Arimathea | Religion
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The human animal is the worshipping animal. Toward the divine, we have a need to pray, to sacrifice, to offer up, and to praise. From the spirit dances of primitive animism to the rational contemplation of philosophical paganism, from the ethical code of the rabbis to the theological vision of the scholastics, from the sprinkled blood (the origin of blessing) of temple cults to helping the poor in simple Christian charity, men need to relate the immanent and the transcendent -- they see their particular lives in time and space transfigured and transfused with meaning unbounded by human things. Religion is this aspect of human life where the everyday and worldly intersects with the ultimate and divine. Is this an accident of human evolution, or is it a racial neurosis brought upon us as conscious beings who live in the shadow of our own death? Is it a reflection of the divine order, where creatures naturally orient themselves toward their source? Has God revealed himself to us, as the Christians claim? In this realm, I shall try to delve into such questions as an Orthodox Christian who ever pesters God with "Why?"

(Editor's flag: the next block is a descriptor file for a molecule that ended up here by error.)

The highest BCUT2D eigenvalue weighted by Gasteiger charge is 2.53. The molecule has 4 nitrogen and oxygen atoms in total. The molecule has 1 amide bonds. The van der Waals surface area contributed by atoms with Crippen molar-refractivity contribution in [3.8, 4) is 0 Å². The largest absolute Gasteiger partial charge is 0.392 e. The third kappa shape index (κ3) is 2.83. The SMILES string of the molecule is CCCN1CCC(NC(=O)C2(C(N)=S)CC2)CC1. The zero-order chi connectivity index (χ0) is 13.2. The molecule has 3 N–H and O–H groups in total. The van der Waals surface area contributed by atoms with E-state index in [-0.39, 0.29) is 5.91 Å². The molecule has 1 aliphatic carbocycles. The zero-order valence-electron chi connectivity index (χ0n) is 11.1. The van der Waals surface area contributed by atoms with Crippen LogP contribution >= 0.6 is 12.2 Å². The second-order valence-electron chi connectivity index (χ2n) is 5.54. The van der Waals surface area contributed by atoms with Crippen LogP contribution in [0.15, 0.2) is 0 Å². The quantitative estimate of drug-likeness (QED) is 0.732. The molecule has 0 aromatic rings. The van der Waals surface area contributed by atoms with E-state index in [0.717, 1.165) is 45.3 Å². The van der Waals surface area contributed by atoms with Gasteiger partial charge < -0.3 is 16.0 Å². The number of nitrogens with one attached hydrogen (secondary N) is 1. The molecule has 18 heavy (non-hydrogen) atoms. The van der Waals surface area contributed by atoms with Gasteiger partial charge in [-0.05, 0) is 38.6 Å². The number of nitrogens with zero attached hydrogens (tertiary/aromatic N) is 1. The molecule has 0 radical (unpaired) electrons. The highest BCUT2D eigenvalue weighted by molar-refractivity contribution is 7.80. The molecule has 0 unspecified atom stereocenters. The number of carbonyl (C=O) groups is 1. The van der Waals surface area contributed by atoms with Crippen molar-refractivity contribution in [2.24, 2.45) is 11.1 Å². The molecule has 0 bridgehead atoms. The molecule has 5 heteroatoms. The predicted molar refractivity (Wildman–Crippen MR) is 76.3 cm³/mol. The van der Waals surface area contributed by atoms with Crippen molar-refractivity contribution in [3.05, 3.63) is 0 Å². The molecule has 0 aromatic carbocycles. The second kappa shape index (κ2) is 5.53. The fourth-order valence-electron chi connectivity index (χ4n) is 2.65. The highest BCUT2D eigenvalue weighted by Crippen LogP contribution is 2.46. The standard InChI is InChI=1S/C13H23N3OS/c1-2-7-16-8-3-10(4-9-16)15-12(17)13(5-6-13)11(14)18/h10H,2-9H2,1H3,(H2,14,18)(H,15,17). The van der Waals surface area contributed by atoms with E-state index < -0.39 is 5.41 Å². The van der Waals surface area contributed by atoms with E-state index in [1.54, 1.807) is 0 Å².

Sunday, November 21, A.D. 2010
Hopko on the Episcopacy

Fr. Thomas Hopko has an interesting article about the nature and role of the bishop as described in the Roman Church’s Second Vatican Council and about how that understanding of the episcopate relates to current ecclesial affairs in the Orthodox Churches: “Vatican II and the Orthodox Bishops.” I wonder if Fr. Thomas might be inferring too much ecclesiological content in the recent development of “episcopal assemblies.” I suspect that practical considerations and the canonically unprecedented situation of the contemporary ecumene are the driving forces behind the episcopal assemblies rather than borrowed ecclesiological musings from Rome. Nevertheless, it is important to be aware of creeping influences. The Russians experienced their Babylonian Captivity of the mind due to a lack of caution. It is possible, however, to become overly xenophobic when it comes to doctrinal influences, and we should avoid such.

Posted by Joseph on Sunday, November 21, Anno Domini 2010
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Monday, November 8, A.D. 2010
Clerical Celibacy

I found an interesting article yesterday on Orthodox Answers: “Clerical Celibacy,” by Fr. Laurence Cleenewerck. Fr. Laurence notes the movement in the Roman Church to defend the apostolic origin of clerical celibacy, and then he reviews the history and reasons underlying clerical celibacy in the East and in the West. It is relatively brief, given the subject matter, and quite informative. Most interesting to me was the parallel that early Christians saw between the ordained ranks of the new covenant and the Levitical system. The development of Christian doctrine and vocabulary seem to unfold quite dramatically within the scriptural imagination.

Posted by Joseph on Monday, November 8, Anno Domini 2010
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